Failover Mode 3 – Passive Always Ready Mode In this mode of operation the non-owning SP will report that all non-owned LUNs exist and are available for access. Any I/O requests sent to the Non-owning SP will be rejected. This is similar to Failover Mode 1. However, any Test Unit Ready command sent from the server will return with a success message, even to the non-owning SP. Note: This mode is only used on AIX servers under very specific configuration parameters and has been developed to better handle a CLARiiON non-disruptive upgrade (NDU) when AIX servers are attached.


CLARiiON arrays are active-passive devices that allow only one path at a time to be used for I/O. The path that is used for I/O is called the active or primary path. An alternate path (or secondary path) is configured for use in the event that the primary path fails. If the primary path to the array is lost, DMP automatically routes I/O over the secondary path or other available primary paths.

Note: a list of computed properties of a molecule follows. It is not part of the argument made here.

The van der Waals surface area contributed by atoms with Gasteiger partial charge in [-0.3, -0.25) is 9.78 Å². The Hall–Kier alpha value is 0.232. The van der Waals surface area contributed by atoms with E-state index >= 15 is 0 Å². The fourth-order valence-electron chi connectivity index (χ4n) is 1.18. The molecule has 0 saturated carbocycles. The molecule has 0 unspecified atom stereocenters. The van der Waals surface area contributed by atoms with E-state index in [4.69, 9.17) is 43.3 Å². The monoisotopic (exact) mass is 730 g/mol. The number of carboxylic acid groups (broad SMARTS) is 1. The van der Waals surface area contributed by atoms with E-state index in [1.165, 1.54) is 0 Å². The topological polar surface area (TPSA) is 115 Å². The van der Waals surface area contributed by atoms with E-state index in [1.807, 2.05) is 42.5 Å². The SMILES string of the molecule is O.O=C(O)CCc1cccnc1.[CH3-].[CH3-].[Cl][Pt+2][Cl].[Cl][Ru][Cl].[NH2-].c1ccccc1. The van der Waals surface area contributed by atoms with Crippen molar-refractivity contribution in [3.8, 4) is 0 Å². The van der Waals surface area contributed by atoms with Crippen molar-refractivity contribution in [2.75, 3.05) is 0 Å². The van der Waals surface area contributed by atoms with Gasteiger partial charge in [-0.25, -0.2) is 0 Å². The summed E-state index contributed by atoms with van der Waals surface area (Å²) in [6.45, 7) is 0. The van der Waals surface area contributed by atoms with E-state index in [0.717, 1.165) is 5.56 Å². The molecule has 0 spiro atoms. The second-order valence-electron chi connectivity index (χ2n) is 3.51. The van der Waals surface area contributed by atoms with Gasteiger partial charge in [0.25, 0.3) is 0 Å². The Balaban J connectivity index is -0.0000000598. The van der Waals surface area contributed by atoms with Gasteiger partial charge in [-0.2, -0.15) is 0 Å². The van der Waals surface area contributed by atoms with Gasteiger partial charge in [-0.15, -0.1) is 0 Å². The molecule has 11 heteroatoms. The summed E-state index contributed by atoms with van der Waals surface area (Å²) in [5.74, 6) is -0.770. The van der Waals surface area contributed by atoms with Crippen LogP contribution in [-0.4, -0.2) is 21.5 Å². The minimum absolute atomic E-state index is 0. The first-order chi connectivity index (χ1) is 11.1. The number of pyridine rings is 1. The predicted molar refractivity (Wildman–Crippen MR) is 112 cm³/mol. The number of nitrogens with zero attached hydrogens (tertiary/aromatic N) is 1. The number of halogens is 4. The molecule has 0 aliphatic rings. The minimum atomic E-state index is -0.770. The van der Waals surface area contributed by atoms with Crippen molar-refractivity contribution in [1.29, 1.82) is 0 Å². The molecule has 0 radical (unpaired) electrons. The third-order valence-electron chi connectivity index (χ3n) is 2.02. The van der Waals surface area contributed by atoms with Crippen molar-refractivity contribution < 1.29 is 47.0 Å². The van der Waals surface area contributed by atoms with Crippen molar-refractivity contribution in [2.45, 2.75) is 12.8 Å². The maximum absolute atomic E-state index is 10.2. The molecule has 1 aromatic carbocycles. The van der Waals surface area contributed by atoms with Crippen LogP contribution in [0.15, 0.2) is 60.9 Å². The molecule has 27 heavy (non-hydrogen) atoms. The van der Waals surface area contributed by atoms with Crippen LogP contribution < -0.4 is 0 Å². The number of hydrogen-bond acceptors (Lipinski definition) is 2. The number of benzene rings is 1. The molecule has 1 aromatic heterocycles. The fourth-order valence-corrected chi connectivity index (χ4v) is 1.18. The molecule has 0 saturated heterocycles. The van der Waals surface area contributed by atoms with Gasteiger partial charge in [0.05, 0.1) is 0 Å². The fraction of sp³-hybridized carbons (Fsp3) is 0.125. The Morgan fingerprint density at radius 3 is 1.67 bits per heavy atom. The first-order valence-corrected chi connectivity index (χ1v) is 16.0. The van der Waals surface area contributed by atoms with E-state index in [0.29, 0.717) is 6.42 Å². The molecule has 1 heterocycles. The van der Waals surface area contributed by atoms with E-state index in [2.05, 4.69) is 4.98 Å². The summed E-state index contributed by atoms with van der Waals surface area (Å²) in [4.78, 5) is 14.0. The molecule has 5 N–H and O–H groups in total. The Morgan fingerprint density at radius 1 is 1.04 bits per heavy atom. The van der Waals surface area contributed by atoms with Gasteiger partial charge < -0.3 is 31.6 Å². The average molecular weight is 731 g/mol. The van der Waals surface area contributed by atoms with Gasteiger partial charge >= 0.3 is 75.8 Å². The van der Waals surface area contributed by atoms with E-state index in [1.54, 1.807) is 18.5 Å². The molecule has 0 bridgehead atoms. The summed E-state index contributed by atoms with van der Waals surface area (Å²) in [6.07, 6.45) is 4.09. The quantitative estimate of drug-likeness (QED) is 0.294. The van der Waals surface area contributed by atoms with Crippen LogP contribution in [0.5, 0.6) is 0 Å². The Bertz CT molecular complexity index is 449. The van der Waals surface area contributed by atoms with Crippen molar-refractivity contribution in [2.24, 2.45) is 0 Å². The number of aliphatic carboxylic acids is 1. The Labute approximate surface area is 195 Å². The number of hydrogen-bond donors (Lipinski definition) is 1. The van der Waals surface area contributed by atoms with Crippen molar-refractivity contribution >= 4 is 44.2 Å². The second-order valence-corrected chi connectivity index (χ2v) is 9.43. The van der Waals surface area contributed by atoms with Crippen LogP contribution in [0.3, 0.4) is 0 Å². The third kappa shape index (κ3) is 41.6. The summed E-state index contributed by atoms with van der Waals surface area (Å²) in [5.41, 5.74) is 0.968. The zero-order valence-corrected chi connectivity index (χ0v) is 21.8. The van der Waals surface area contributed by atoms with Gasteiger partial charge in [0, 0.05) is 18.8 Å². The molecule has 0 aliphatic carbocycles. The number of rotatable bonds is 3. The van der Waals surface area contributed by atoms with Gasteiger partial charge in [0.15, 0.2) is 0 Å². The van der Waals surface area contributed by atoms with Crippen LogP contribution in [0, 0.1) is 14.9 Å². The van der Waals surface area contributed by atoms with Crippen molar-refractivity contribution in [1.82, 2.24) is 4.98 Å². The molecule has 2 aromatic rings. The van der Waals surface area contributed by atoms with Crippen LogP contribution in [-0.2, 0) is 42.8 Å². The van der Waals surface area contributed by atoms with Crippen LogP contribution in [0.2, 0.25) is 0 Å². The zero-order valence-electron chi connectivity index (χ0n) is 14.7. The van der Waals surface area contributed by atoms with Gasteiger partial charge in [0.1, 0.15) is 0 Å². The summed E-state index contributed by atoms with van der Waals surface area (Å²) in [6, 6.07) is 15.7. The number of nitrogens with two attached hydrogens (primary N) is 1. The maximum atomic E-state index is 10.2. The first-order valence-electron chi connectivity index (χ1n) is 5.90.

For active/passive disk arrays, VxVM uses the available primary path as long as it is accessible. DMP shifts I/O to the secondary path only when the primary path fails. This is called "failover" or "standby" mode of operation for I/O. To avoid the continuous transfer of ownership of LUNs from one controller to another, which results in a severe slowdown of I/O, do not access any LUN on other than the primary path (which could be any of four available paths on a FC4700 and CX-Series arrays).

Note: DMP does not perform load balancing across paths for active-passive disk arrays.

DMP failover functionality is supported and should attempt to limit any scripts or processes from using the passive paths to the CLARiiON array. This will prevent DMP from causing unwanted LUN trespasses.